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Catherina Cunnane
Catherina Cunnanehttps://www.thatsfarming.com/
Catherina Cunnane hails from a fifth-generation drystock and specialised pedigree suckler enterprise in Co. Mayo. She currently holds the positions of editor and general manager at That's Farming, having joined the company in 2015.
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How to complete a VESS

Ruth Ruddell, a Technologist with the College of Agriculture, Food and Rural Enterprise, explains how farmers can complete a VESS.  

A healthy soil will have the ability to store and supply nutrients, and this function relies on a number of soil properties.

With costs increasing, it is more important than ever that we assess soil health and nutrient status, so you can address any limiting factors before the growing season.

You can recognise a healthy soil by the ability of the physical, chemical and biological aspects to fulfil their functions.

Issues in any of these three areas will limit plant nutrient uptake and yields. To improve soil health, you must first assess each aspect to establish what would reduce your soil function.

Complete a VESS

Completing a visual examination of soil structure (VESS) will allow you to assess the physical status of your soil.

Use a spade to dig soil pits (20cm x 20cm x 20cm).

Then manually break down a sample of soil, by hand, to visually assess the structure of the soil particles, rooting depth and colour/smell of the soil.

A well-structured soil has round crumbly particles that can be easily broken up between your fingers, allowing plant roots to penetrate down through the soil.

The soil should smell earthy or have little odour; if there is a pungent smell, this indicates poor drainage or lack of oxygen in the soil.

Digging a soil pit will also allow you to determine if compaction and/or poor drainage is an issue.

Compaction can lead to poor root growth and penetration with reduced soil air spaces.

Reducing soil air spaces causes anaerobic (the absence of air) conditions in the soil.

This has a negative impact because the soil organisms and plant roots live and function in the pore spaces.

Avoiding soil damage 

Compaction also reduces the capacity for water to infiltrate and drain through the soil.

Management practices that can avoid damage include:

  • Restricting animal and machinery traffic when soils are vulnerable or wet;
  • Working with lighter axle loads and lower ground pressure tyres;
  • Or, if applicable, use remediation measures like subsoiling or aerators.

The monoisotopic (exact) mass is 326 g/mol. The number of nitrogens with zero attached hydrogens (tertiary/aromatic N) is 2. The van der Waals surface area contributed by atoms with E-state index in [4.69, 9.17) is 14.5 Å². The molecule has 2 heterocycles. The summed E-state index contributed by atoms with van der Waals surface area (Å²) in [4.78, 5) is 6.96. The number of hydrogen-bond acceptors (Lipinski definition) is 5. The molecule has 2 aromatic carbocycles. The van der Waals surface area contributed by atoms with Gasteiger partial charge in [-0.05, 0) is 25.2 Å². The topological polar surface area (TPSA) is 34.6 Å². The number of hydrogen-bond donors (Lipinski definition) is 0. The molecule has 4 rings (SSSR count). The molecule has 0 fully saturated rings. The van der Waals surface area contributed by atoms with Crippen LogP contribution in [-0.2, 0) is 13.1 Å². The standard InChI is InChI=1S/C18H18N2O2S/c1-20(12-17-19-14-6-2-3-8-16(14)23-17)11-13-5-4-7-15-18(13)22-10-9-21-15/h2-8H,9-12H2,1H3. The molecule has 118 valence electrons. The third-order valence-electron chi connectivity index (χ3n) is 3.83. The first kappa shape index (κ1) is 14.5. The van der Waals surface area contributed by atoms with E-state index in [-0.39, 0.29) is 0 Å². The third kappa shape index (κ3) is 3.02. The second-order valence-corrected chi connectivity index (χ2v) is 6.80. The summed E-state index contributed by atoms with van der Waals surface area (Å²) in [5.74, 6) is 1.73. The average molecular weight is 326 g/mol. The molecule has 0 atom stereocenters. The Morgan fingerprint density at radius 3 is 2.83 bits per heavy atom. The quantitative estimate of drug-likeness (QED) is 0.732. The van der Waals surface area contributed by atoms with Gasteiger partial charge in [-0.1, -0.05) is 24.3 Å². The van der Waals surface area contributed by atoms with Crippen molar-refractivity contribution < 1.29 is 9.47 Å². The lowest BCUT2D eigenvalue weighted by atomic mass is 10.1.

Soil organic matter is essential for many processes that control nutrient supply and storage in soils. Organic matter varies depending on the soil texture, rate of decomposition, and environmental factors such as aeration and soil temperate.

There will be higher organic matter levels under grassland compared to continuous arable rotation.

Organic matter levels are highest near the surface and decreases with depth, typically ranging between 1 and 6%. Low organic matter levels will impede the soil’s ability to provide soluble forms of nutrients.

Increase the level of soil organic matter

You can increase the level of soil organic matter by incorporating crop residues while optimising grazing management will help incorporate grass residues and animal manure into the soil.

Applying farmyard manure and slurry to crop requirement, combined with the application of lime to correct soil pH, will improve plant growth.

It will improve soil structure by making clay more porous and sand more water retentive.

Choosing plant species with greater rooting depths, for inclusion in your sward, will increase and distribute the organic matter to greater depths within the soil profile.

Also, protect existing organic matter levels by avoiding poaching of the soil; this will limit the loss of soil by erosion by wind and rain.

Consider minimum cultivation methods as they reduce the rate of organic matter decomposition compared to conventional cultivation.

The benefit of optimal organic matter levels will:

  • Increase the resilience of crops/swards to adverse weather;
  • Improve nutrient holding and availability;
  • Increase carbon storage;
  • Improve water infiltration and traffic-ability of the soil.

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